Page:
The church of Santa Maria delle
Grazie stands on the theatre site
Travel tip:

Although the Teatro di San Carlo in Naples is frequently referred to as the world’s oldest opera house, a more correct description would be the world’s oldest active opera house. The first operas in Naples were actually performed at the Teatro San Bartolomeo. Built in 1620, the San Bartolomeo originally staged plays and other spoken word performances but by 1650, it was primarily an opera house. It introduced southern Italy to works composed by musicians such as Monteverdi and others from the north. The theatre burnt down in 1681, was reopened two years later but closed for good in 1737 when the San Carlo replaced it as the royal opera house in Naples. The San Bartolomeo was demolished to make way for the Chiesa di Santa Maria delle Grazie, but remnants of the old theatre’s boxes can still be seen in the church, which is in vico Graziella al Porto, in the San Giuseppe Carità district.

The church of Santa Maria Nova, where Araja was maestro di cappella
The church of Santa Maria Nova,
where Araja was maestro di cappella
Travel tip:

The Church of Santa Maria la Nova in Naples is a Renaissance style, now-deconsecrated church and monastery that can be found in the street of the same name off Via Monteoliveto, which links Via Toledo with Via Armando Diaz in central Naples. It is a few blocks south of the church and monastery of Santa Chiara.  Nowadays, the Santa Maria La Nova complex houses various municipal offices, a museum of religious art and a tomb that some historians believe contains the remains of Vlades Tepes III Dracula, also known as Vlad the Impaler, the ruler of Wallachia - modern Romania - who inspired the name of Bram Stoker's famous literary vampire Count Dracula.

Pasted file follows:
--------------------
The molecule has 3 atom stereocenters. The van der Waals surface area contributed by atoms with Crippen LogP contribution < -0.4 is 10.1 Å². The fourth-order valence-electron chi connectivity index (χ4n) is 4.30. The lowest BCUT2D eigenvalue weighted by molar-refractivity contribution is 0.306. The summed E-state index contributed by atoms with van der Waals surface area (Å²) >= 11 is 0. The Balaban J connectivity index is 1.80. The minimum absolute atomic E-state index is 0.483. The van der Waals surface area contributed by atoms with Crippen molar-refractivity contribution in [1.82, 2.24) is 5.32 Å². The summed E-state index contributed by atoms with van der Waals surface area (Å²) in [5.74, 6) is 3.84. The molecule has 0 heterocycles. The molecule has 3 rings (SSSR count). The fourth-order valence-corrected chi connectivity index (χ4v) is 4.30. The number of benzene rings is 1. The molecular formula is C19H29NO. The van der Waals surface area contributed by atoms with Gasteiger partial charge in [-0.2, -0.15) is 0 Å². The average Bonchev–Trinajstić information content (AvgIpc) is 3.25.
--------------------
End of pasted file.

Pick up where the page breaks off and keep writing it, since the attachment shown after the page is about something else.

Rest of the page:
Also on this day:

1678: Elena Cornaro Piscopia becomes the first woman to graduate from a university

1900: The birth of actress Marta Abba, muse of Pirandello

1960: The birth of footballer Aldo Serena


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21 September 2018

Giacomo Quarenghi - architect

Neoclassicist famous for his work in St Petersburg


Giacomo Quarenghi spent most of his working  life in St Petersburg in Russia
Giacomo Quarenghi spent most of his working
life in St Petersburg in Russia
The architect Giacomo Quarenghi, best known for his work in Russia, and in St Petersburg in particular, in the late 18th and early 19th centuries, was born on this day in 1744 in Rota d’Imagna, a village in Lombardy about 25km (16 miles) northwest of Bergamo.

His extensive work in St Petersburg between 1782 and 1816, which followed an invitation from the Empress Catherine II (Catherine the Great), included the Hermitage Theatre, one of the first buildings in Russia in the Palladian style, the Bourse and the State Bank, St. George’s Hall in the Winter Palace, several bridges on the Neva river, and a number of academic buildings including the Academy of Sciences, on the University Embankment.